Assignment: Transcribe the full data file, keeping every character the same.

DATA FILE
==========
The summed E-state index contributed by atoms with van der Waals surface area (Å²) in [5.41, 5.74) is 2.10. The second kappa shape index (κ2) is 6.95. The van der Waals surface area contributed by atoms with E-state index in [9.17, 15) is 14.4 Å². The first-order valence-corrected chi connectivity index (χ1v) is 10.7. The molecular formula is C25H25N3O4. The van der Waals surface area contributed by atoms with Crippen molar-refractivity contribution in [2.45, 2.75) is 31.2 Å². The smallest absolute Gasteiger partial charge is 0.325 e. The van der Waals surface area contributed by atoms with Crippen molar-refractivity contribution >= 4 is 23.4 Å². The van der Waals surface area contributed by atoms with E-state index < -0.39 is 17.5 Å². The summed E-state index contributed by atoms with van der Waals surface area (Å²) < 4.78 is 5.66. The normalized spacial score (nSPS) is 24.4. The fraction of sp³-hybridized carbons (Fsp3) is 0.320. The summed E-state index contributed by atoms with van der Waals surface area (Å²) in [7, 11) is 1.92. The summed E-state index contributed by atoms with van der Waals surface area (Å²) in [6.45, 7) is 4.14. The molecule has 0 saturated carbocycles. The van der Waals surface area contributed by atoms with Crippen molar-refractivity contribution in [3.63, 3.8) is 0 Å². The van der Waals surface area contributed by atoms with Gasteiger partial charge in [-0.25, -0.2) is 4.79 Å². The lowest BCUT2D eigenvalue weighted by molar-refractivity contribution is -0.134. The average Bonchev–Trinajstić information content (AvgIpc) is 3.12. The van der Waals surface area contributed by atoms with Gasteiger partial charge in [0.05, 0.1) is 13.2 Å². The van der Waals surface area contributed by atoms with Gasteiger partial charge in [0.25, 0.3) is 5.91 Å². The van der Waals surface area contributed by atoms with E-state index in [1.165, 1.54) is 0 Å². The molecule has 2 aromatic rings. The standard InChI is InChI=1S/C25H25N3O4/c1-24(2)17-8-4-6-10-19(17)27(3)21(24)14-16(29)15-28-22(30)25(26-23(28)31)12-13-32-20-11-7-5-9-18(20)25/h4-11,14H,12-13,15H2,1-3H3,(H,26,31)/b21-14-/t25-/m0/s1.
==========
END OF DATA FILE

The summed E-state index contributed by atoms with van der Waals surface area (Å²) in [5.41, 5.74) is 2.10. The second kappa shape index (κ2) is 6.95. The van der Waals surface area contributed by atoms with E-state index in [9.17, 15) is 14.4 Å². The first-order valence-corrected chi connectivity index (χ1v) is 10.7. The molecular formula is C25H25N3O4. The van der Waals surface area contributed by atoms with Crippen molar-refractivity contribution in [2.45, 2.75) is 31.2 Å². The smallest absolute Gasteiger partial charge is 0.325 e. The van der Waals surface area contributed by atoms with Crippen molar-refractivity contribution >= 4 is 23.4 Å². The van der Waals surface area contributed by atoms with E-state index < -0.39 is 17.5 Å². The summed E-state index contributed by atoms with van der Waals surface area (Å²) < 4.78 is 5.66. The normalized spacial score (nSPS) is 24.4. The fraction of sp³-hybridized carbons (Fsp3) is 0.320. The summed E-state index contributed by atoms with van der Waals surface area (Å²) in [7, 11) is 1.92. The summed E-state index contributed by atoms with van der Waals surface area (Å²) in [6.45, 7) is 4.14. The molecule has 0 saturated carbocycles. The van der Waals surface area contributed by atoms with Crippen molar-refractivity contribution in [3.63, 3.8) is 0 Å². The van der Waals surface area contributed by atoms with Gasteiger partial charge in [-0.25, -0.2) is 4.79 Å². The lowest BCUT2D eigenvalue weighted by molar-refractivity contribution is -0.134. The average Bonchev–Trinajstić information content (AvgIpc) is 3.12. The van der Waals surface area contributed by atoms with Gasteiger partial charge in [0.05, 0.1) is 13.2 Å². The van der Waals surface area contributed by atoms with Gasteiger partial charge in [0.25, 0.3) is 5.91 Å². The van der Waals surface area contributed by atoms with E-state index in [1.165, 1.54) is 0 Å². The molecule has 2 aromatic rings. The standard InChI is InChI=1S/C25H25N3O4/c1-24(2)17-8-4-6-10-19(17)27(3)21(24)14-16(29)15-28-22(30)25(26-23(28)31)12-13-32-20-11-7-5-9-18(20)25/h4-11,14H,12-13,15H2,1-3H3,(H,26,31)/b21-14-/t25-/m0/s1.